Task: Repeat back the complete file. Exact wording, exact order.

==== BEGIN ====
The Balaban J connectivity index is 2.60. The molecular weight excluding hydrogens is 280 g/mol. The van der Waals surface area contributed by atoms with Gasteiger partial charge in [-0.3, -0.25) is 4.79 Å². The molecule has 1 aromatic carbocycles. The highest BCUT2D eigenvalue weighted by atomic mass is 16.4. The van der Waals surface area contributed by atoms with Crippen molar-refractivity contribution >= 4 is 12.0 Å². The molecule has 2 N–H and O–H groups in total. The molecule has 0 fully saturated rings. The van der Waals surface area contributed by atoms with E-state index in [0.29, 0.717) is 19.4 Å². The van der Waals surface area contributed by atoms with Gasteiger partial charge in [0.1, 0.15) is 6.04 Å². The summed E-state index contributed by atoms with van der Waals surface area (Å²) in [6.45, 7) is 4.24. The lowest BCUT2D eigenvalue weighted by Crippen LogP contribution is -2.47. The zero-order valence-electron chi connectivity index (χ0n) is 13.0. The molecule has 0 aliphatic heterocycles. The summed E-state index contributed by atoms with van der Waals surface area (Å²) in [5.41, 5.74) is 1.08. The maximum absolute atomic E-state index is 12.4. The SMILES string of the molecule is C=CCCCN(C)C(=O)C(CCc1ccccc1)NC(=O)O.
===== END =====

The Balaban J connectivity index is 2.60. The molecular weight excluding hydrogens is 280 g/mol. The van der Waals surface area contributed by atoms with Gasteiger partial charge in [-0.3, -0.25) is 4.79 Å². The molecule has 1 aromatic carbocycles. The highest BCUT2D eigenvalue weighted by atomic mass is 16.4. The van der Waals surface area contributed by atoms with Crippen molar-refractivity contribution >= 4 is 12.0 Å². The molecule has 2 N–H and O–H groups in total. The molecule has 0 fully saturated rings. The van der Waals surface area contributed by atoms with E-state index in [0.29, 0.717) is 19.4 Å². The van der Waals surface area contributed by atoms with Gasteiger partial charge in [0.1, 0.15) is 6.04 Å². The summed E-state index contributed by atoms with van der Waals surface area (Å²) in [6.45, 7) is 4.24. The lowest BCUT2D eigenvalue weighted by Crippen LogP contribution is -2.47. The zero-order valence-electron chi connectivity index (χ0n) is 13.0. The molecule has 0 aliphatic heterocycles. The summed E-state index contributed by atoms with van der Waals surface area (Å²) in [5.41, 5.74) is 1.08. The maximum absolute atomic E-state index is 12.4. The SMILES string of the molecule is C=CCCCN(C)C(=O)C(CCc1ccccc1)NC(=O)O.